A fragile cease-fire took hold here today in the Chouf mountains overlooking Beirut after the Israeli Army intervened to halt four days of clashes between Moslem Druze and Christian Phalangist militiamen.

Meanwhile, in Bhamdoun, a few miles north of here in Israeli-occupied territory near Syrian lines, an Israeli soldier and a Lebanese civilian reportedly were killed when a bomb exploded in a car. The towns near Syrian lines have been the scene of several attacks in recent weeks, and the Israelis have said that they hold Syria responsible for allowing guerrillas to infiltrate into the area.

It was the first death of an Israeli soldier since Oct. 3, when gunmen ambushed a bus carrying Israeli troops, killing six soldiers and wounding 22. The next day, Israeli warplanes destroyed a Syrian antiaircraft missile launcher in Lebanon.

The Israelis posted tanks and armored vehicles in several villages to end the first serious outbreak of sectarian fighting since the multinational peace-keeping force arrived in Lebanon late last month. The Israelis also set up a meeting between Druze and Phalangist leaders, who agreed on mutual concessions in hope of preventing further clashes, an Israeli military source said.

A senior Lebanese government official told reporters that he thought it was "quite likely" Israel had provoked the fighting.

The official, who requested anonymity, said in a briefing in a Beirut suburb that the Israelis and other foreign forces should leave Lebanon, but he did not spell out why or how the Israelis may have encouraged the clashes.

Reports in the Beirut press have suggested that the Israelis were allowing arms and ammunition to flow into the Chouf area to encourage fighting and thus justify the need for continued Israeli occupation.

The Chouf fighting seemed to demonstrate that Lebanon's central government is not yet capable of ensuring order 15 miles southeast of the capital. The government reportedly considered dispatching the Lebanese Army to the area to restore calm, but the Army has its hands full seeking to establish its authority over Beirut.

The clashes also indicated that President Amin Gemayel cannot restrain the militias of his Christian Phalangist party. The fighting was sparked primarily because of a push by the militias to expand their authority in the Chouf.

In Beirut, the regular Army has not yet begun to search for arms and suspected criminals in East Beirut -- where the Phalangists are strong -- as it did in predominantly Moslem West Beirut.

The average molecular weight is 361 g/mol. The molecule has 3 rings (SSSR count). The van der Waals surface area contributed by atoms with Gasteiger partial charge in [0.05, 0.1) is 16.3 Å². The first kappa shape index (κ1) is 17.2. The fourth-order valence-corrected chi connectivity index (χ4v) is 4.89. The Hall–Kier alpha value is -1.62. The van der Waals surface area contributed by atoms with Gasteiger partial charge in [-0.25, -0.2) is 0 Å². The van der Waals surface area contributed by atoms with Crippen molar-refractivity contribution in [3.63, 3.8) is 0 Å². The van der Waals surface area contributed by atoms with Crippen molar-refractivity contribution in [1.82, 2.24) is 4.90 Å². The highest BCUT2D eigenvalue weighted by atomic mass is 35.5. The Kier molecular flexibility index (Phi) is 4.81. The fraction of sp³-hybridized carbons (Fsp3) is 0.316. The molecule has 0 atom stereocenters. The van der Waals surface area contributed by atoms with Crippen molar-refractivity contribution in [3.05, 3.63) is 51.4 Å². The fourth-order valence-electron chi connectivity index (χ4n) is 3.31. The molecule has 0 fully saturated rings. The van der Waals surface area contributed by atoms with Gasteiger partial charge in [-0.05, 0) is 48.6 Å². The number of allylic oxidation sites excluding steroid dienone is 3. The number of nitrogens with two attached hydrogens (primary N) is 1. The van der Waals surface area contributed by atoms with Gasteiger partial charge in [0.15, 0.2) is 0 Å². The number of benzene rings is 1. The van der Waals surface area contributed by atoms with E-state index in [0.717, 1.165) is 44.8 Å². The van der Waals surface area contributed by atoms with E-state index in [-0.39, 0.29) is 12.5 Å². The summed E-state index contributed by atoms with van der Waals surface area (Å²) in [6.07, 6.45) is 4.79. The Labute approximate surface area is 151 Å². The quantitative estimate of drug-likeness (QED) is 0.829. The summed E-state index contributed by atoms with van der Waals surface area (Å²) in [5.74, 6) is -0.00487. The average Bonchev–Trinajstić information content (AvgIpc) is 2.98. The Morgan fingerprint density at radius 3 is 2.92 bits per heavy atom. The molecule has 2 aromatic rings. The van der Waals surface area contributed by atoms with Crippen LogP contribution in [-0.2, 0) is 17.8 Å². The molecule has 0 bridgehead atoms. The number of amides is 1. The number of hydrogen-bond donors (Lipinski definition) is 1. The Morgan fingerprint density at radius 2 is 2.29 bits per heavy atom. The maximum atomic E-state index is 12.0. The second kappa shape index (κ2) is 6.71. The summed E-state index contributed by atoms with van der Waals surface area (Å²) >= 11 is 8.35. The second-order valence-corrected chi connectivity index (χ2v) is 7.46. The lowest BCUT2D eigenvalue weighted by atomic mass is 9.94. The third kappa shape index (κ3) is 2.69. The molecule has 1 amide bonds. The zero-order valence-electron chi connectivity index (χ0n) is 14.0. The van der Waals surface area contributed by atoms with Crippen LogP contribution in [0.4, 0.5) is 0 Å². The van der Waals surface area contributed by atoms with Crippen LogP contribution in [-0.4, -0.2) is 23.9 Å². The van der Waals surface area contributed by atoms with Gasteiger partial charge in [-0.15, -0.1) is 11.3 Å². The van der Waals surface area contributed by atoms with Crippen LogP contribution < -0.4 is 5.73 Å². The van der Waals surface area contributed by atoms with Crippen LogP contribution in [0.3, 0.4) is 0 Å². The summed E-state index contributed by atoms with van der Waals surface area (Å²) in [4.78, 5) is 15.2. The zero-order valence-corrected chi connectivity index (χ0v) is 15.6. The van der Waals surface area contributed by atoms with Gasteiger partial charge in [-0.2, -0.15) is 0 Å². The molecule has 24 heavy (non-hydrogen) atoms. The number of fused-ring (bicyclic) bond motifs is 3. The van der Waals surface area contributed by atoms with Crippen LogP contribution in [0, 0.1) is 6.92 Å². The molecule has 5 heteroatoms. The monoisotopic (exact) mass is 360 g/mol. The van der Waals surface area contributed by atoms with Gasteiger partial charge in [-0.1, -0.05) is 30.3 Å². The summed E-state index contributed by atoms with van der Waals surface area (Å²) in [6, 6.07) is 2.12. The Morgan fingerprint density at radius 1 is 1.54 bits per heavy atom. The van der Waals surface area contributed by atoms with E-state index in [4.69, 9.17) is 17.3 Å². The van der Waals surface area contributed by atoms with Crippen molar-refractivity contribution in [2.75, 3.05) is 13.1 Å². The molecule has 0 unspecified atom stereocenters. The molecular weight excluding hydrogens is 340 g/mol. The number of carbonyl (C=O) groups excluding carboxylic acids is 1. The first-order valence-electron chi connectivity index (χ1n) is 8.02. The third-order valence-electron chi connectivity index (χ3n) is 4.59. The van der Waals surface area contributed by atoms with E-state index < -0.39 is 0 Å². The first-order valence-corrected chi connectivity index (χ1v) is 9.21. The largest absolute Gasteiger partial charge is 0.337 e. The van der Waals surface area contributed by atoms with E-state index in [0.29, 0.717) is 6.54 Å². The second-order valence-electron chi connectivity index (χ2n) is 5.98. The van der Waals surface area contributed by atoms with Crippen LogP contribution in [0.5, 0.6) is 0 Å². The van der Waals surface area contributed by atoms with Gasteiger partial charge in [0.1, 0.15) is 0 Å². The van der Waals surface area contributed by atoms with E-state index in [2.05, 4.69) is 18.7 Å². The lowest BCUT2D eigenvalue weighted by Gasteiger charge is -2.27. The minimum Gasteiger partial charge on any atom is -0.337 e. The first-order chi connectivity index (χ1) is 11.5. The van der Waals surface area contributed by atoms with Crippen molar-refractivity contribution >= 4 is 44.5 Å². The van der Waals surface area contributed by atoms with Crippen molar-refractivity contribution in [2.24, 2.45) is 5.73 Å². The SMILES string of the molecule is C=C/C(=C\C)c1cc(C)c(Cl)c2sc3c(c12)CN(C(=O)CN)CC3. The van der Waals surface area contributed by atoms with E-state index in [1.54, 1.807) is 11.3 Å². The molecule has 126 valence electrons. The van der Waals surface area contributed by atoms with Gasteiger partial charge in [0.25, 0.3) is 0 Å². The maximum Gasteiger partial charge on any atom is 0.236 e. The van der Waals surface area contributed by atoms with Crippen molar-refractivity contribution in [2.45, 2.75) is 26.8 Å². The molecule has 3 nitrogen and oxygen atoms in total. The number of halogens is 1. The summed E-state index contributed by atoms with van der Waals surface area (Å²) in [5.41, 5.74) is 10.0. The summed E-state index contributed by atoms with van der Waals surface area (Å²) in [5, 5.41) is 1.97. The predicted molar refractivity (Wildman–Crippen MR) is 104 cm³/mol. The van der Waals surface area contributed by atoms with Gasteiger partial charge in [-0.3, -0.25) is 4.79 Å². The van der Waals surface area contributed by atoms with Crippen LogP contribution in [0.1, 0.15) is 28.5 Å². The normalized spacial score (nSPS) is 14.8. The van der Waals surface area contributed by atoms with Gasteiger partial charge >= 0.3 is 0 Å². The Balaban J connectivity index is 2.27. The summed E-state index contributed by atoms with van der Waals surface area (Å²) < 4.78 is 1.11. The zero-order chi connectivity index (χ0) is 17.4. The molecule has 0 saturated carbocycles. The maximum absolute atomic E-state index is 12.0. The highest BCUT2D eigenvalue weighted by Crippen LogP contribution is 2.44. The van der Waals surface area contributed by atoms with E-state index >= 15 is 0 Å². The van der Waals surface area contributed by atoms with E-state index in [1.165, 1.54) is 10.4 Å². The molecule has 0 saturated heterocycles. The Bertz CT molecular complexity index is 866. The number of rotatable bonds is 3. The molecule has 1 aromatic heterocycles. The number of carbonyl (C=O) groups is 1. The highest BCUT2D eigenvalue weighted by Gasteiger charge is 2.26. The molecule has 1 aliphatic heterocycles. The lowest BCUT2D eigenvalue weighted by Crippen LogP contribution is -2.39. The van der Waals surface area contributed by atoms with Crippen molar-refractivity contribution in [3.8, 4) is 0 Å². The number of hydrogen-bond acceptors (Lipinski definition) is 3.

The Army reinforced positions on the outskirts of East Beirut today and yesterday, and the Lebanese justice minister has said that the searches will begin within two weeks. Phalangist officials say that their militiamen voluntarily will stop wearing uniforms and carrying weapons in East Beirut once the Army moves in.

No gunfire could be heard in this Druze village early this afternoon, and residents said the fighting had stopped at about midday after two Israeli tanks and an armored personnel carrier rolled through. Shops were closed, however, and residents said many persons were in shelters because they feared new fighting.

Tanks, armored vehicles and soldiers were posted in Kfar Matta and Bawharta -- villages where the clashes reportedly were heaviest -- and in two other villages, according to the Israeli military source. The Israelis had sent patrols through the towns during the four days of clashes, but the source said this time the Israeli forces would stay overnight to prevent fighting.

The Beirut newspaper As Safir said 12 people had been killed and 60 wounded on the third day of fighting, but comprehensive casualty reports were not available.

When asked why the Israelis did not move earlier to halt the fighting, the Israeli military source said, "It was a political and not a military decision." He did not elaborate.

At the Druze-Phalangist meeting in Kfar Matta, the two sides agreed in principle on several points to help stop the clashes, the source said. The Druze agreed to let some Christians move back into houses left vacant since the 1975-1976 civil war, while the Phalangists agreed to halt harassment of Druze at roadblocks. Israeli troops may join Phalangists at roadblocks to ensure that Druze are not mistreated, the source said.

The senior Lebanese official said that it was "too soon" to respond to Israel's decision to seek a written commitment from Lebanon that hostile forces would not be allowed to deploy in a strip of territory along the Israeli border.

He suggested that Lebanon would oppose a treaty with Israel, stressing that it was dealing with U.S. special envoy Philip C. Habib on the issue rather than directly with Israel.

He acknowledged, however, that the government was willing to commit itself in some way to guarantee that Israel would be secure against attacks from Lebanese territory.